Why are clinical psychologists so good at predicting people’s future job prospects?
As part of a research project into the value of clinical psychology, a group of academic psychologists have come up with a way of predicting people would go into research careers in the future.
The study has found that, for the most part, people tend to stick to their chosen field if they are in it for the long-term.
Psychologists have been studying the career paths of a number of different professions and have found that those in the clinical and clinical-research sectors are more likely to stay in their chosen fields.
The research has been published in the Journal of Personality and Social Psychology.
Professor Mark Bevan from the University of Sydney said clinical psychologists, while not the only ones who are looking at the career possibilities, were well-equipped to predict the future job paths of future professionals.
“I think it’s a really exciting finding that this research group has been able to demonstrate in the context of a wide range of careers,” he said.
He said it was the first time that psychologists had come up to the question, “What would you like to do in the career of a clinical psychologist?” and come up the answer.
Dr Bevan said the results were very encouraging and they had a lot of hope for the future of the profession.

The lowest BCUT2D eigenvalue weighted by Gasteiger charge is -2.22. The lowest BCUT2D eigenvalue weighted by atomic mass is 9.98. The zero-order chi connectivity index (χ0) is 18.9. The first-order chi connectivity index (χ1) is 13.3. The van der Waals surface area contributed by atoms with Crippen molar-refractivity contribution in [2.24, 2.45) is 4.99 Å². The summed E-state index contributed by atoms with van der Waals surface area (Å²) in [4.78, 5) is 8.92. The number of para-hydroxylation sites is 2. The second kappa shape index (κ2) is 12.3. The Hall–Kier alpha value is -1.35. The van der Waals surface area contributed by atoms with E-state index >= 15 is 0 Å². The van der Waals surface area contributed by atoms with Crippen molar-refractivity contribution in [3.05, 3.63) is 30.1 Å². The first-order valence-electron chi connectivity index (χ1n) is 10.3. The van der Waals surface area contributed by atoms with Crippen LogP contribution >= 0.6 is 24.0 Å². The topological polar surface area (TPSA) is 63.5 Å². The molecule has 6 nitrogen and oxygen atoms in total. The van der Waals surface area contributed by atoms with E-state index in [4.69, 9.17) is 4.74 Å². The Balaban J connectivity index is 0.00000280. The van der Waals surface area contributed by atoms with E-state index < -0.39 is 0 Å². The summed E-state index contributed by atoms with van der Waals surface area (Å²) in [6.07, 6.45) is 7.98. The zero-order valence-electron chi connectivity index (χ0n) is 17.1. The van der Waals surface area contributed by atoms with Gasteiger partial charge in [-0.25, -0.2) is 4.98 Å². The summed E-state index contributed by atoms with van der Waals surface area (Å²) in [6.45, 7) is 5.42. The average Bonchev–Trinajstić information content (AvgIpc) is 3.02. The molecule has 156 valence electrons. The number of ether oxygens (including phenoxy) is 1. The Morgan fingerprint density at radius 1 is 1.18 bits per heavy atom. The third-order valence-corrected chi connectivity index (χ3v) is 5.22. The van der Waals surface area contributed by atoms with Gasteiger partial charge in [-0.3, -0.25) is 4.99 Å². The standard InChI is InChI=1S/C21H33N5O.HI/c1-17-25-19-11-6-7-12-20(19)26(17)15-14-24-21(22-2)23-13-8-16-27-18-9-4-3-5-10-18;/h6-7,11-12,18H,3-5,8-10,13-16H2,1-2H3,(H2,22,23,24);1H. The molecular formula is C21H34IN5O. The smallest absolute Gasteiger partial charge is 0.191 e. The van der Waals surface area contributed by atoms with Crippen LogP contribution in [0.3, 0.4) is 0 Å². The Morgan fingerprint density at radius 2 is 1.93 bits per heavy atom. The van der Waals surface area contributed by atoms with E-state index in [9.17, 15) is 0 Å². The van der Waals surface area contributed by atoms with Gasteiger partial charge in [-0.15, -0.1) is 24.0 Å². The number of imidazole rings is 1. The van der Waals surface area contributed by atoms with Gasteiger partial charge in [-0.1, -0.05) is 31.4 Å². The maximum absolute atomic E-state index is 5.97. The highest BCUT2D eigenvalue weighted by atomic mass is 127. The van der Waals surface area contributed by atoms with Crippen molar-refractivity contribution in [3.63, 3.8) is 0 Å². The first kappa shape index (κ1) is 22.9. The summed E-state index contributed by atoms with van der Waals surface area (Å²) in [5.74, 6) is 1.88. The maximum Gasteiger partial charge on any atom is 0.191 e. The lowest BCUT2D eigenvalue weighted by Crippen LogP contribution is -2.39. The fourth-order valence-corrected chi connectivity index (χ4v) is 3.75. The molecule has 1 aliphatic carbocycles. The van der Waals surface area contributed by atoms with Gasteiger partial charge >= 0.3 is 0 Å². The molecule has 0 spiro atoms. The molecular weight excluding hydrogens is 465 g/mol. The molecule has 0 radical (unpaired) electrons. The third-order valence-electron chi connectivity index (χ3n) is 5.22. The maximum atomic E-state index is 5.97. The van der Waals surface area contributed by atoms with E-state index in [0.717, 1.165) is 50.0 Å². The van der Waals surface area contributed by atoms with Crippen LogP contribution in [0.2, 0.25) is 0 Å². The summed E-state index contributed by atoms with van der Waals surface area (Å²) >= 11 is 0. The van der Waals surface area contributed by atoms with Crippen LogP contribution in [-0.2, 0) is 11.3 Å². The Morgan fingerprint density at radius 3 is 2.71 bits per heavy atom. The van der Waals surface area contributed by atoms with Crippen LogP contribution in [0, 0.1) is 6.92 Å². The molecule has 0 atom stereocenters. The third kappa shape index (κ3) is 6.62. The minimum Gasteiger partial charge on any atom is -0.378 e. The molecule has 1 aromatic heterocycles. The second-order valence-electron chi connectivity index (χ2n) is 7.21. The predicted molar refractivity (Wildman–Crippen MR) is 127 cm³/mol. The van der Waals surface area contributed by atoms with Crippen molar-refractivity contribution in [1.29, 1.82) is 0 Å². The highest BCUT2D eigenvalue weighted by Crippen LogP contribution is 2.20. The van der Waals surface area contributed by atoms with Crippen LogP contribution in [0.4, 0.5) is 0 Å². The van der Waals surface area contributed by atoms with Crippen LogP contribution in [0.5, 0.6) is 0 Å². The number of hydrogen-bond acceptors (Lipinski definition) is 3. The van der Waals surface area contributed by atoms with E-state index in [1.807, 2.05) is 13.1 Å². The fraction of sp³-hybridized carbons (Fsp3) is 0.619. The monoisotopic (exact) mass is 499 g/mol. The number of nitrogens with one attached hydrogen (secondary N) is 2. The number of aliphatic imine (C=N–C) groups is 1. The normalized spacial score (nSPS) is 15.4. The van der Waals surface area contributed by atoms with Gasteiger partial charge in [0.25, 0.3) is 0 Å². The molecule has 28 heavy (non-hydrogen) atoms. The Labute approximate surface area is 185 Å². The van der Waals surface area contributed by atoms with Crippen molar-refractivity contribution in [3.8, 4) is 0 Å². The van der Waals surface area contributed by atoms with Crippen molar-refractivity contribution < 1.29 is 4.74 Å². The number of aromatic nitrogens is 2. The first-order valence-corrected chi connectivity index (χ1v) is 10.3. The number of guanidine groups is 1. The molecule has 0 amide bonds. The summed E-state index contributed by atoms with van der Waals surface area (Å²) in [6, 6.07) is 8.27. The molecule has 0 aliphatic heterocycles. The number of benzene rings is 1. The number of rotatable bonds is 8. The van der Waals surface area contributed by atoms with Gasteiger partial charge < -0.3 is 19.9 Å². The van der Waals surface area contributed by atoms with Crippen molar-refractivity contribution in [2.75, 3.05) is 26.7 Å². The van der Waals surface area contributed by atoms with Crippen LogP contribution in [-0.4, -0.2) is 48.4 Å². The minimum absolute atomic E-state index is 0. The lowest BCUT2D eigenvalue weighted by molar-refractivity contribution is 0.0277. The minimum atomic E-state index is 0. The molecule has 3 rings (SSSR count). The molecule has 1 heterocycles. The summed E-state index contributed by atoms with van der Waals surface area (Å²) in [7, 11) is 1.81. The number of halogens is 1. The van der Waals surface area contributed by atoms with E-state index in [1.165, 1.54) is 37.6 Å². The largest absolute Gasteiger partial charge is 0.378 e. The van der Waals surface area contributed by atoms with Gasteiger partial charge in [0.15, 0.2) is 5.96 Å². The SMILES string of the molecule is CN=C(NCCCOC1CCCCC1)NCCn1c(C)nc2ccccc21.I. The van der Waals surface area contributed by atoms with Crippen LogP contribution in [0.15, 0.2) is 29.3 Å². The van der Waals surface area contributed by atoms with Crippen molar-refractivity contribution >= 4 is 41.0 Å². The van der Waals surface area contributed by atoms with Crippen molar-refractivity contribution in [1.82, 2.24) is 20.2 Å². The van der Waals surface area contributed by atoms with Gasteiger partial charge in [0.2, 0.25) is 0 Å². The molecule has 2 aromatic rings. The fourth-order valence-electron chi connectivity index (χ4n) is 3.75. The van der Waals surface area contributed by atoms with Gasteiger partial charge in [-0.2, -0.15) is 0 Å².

The clinical psychology profession had been growing over the last decade, with more and more people being exposed to clinical research.
Since the 1970s, researchers have been able a huge amount of data from clinical psychology on people’s life histories, social relationships and personality traits.
In the 1980s and 1990s, there was a lot more emphasis on using clinical psychology as a tool to predict future employment opportunities, such as jobs in health, business, education and healthcare.
But, in recent years, the profession has been losing ground.
According to the Bureau of Statistics, the number of people working in clinical psychology has fallen by over half since 2000.
A number of factors were behind the decline, including changes in society, economic conditions and the decline in funding for clinical psychology.
As a result, the research group found that it would be quite difficult for the profession to keep up with the pace of changes in the job market.
This was because the profession was still relatively new, with the number only starting to grow in the 1980, 1990 and 2000s.
However, as a result of the decline and the rise of clinical psychologists in the last 10 years, it is looking increasingly unlikely that the profession will continue to grow at the same rate.
Instead, the future is looking bright for clinical psychologists.
What’s more, the researchers believe the work will allow researchers to use clinical psychology to improve their research designs.
And it may also lead to more jobs in the field, given the increase in demand.
It is also a sign of how well the field is progressing, said Dr Bevan.
Despite the recent downturn in the profession, the field has continued to grow.
About 3.5 million clinical psychologists are currently employed across Australia, according to the Australian Clinical Psychology Association.